Commenting on national political affairs, ABC journalist Laura Tingle recently wrote ‘We bemoan a lack of leadership. Some yearn for the good old days when we had it. Yet when we get it, we sometimes don’t recognise it, and even if we do, we seldom reward it.’
Politics aside, I’ve been thinking a lot in recent times about what makes effective not-for-profit sector leadership.
Are we doing a good job in nurturing the next generation of leaders? What does exemplary not-for-profit leadership look like? What should we be telling aspiring leaders?
To explore some of these questions I’m in conversation with Andrew McCallum AM (pictured right). Andrew has been CEO of the Association of Children’s Welfare Agencies (ACWA) in New South Wales for the past 12 years.
ACWA is the NSW non-government peak for organisations working with vulnerable children, young people and their families.
Later this year, Andrew will retire, move to Melbourne and edge closer to his beloved AFL team, the Hawks. He is one of Australia’s most experienced not-for-profit leaders. He has worked in the child and family welfare sector for 40 years, 37 of which have been as a CEO.
Starting his career as a teacher, Andrew is past President of the Australian Council of Social Service (ACOSS), the Victorian Council of Social Service, and the Children’s Welfare Association of Victoria. In 2011, he was appointed a Member of the Order of Australia for his social justice leadership.
I cannot recall how many conversations I’ve had with Andrew, but it’s been in the hundreds. We met over a decade ago as we began work on the national policy approach to protecting children. He went on to play a pivotal role in what was to become the the National Framework for Protecting Australia’s Children 2009-2020 – the nation’s first-ever COAG-endorsed plan of action to tackle child abuse and neglect.
Since then, Andrew has been at the centre of the National NGO/research Coalition on Child Safety and Wellbeing and the National Forum for Protecting Australia’s Children which oversees the National Framework. He is a friend and mentor.
The first thing Andrew told me was that effective leaders need to know their limitations and enable the people around them to do their best work.
‘I want to be the person who clears a way for people with better skills and knowledge than myself’.
Reflecting on his time as CEO of a large community service in Victoria, he said ‘I was surrounded by some incredibly innovative thinkers and socially-driven people who did marvellous things.
‘My job was to get out of their road and make sure no one got in their road…The kernel is to understand what you don’t know and to understand that there are people with better capacity [than you] to deliver.’
He was adamant that leaders must set the cultural standards of their organisation. There cannot be a difference between how a service respects and cares for its staff and how it helps clients in the external world. There is no room for a ‘dual standard’.
He recalled vividly one case when judgements had been made by a community service about care arrangements for a child. Matters ended in tragedy, however, as the child died in horrific circumstances.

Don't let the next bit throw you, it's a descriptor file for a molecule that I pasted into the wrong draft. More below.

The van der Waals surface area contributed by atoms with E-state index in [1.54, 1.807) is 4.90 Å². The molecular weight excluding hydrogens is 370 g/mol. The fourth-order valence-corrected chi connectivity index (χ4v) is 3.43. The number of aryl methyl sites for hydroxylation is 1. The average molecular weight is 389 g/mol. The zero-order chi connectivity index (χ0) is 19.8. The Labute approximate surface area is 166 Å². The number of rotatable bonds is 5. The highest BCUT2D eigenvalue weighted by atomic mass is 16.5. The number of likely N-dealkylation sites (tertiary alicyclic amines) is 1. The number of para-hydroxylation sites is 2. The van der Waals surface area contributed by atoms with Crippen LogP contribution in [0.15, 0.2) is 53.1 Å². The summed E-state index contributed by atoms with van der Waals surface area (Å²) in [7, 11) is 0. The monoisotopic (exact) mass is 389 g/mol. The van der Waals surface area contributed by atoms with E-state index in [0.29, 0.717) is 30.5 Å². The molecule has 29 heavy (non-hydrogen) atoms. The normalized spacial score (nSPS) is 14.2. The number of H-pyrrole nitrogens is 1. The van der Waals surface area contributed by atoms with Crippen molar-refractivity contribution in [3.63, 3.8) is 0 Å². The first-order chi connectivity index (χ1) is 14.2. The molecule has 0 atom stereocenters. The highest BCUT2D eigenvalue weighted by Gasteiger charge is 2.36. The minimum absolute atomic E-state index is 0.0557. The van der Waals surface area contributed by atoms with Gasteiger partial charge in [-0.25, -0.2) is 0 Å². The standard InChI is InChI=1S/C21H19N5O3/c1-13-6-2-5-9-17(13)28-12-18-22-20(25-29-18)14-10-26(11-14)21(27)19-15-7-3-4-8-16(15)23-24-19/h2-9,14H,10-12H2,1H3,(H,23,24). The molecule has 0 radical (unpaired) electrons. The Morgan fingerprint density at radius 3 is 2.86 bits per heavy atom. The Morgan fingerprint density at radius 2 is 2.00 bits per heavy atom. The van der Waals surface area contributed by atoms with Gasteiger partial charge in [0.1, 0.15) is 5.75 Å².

He never forgets this case because he felt not enough had been done by the service to understand the family relationships and dynamics at play.
Yet, that experience proved invaluable years later. When confronted with a similar family situation he knew to ask deeper questions about what was happening inside the family home. That questioning helped to avoid another potentially tragic situation.
For Andrew the lesson is ‘be mindful of the fact that the consequences of bad decisions can be death, especially when working in child protection…make sure decisions you make are accountable. There is never a decision that doesn’t matter.’
Where can leaders turn for support, especially in challenging times?
Andrew focussed on the role played by colleagues and the importance of supporting each other.
‘You need to have colleagues who understand. I am the first to say don’t judge when bad things happen in systems and sometimes it’s not your fault.
‘It doesn’t mean you did badly at the time. You need people who understand that and with whom you can talk.
‘You need the counsel of sensible people when those things happen…you also need to be attuned to people who are blaming themselves.’
Knowing his passion for social justice, I was keen to hear about Andrew’s time as ACOSS President.
He said that when analysing and commenting on social services issues at the national level, he kept a short list of key questions in mind: ‘Is it fair? Why do we do it? How would things be better if we did it differently? Do we collectively have a sense of the common good?’ In other words, clearly identifying the real issues at play is key.
And history matters. He strongly maintained that we need to keep a ‘beady eye on history’ and remember why policies, laws and practices evolved over time before deciding to sweep them away.
‘I’m a great believer in remembering the lessons of history and understanding why something was done in the first place before you dismantle it.’
In closing I asked Andrew what advice he could give to aspiring leaders in the sector.
He was adamant: ‘don’t not do it!’
‘Learning on the job with safe people around you is the best way to do things. You are the person who looks at what needs to be done and the best team to do it.
‘The best advice I can give is if you see yourself as a social advocate make sure you get the right tools to do that and make sure that you bring people along with you otherwise your social advocacy will have a party of one person behind it.’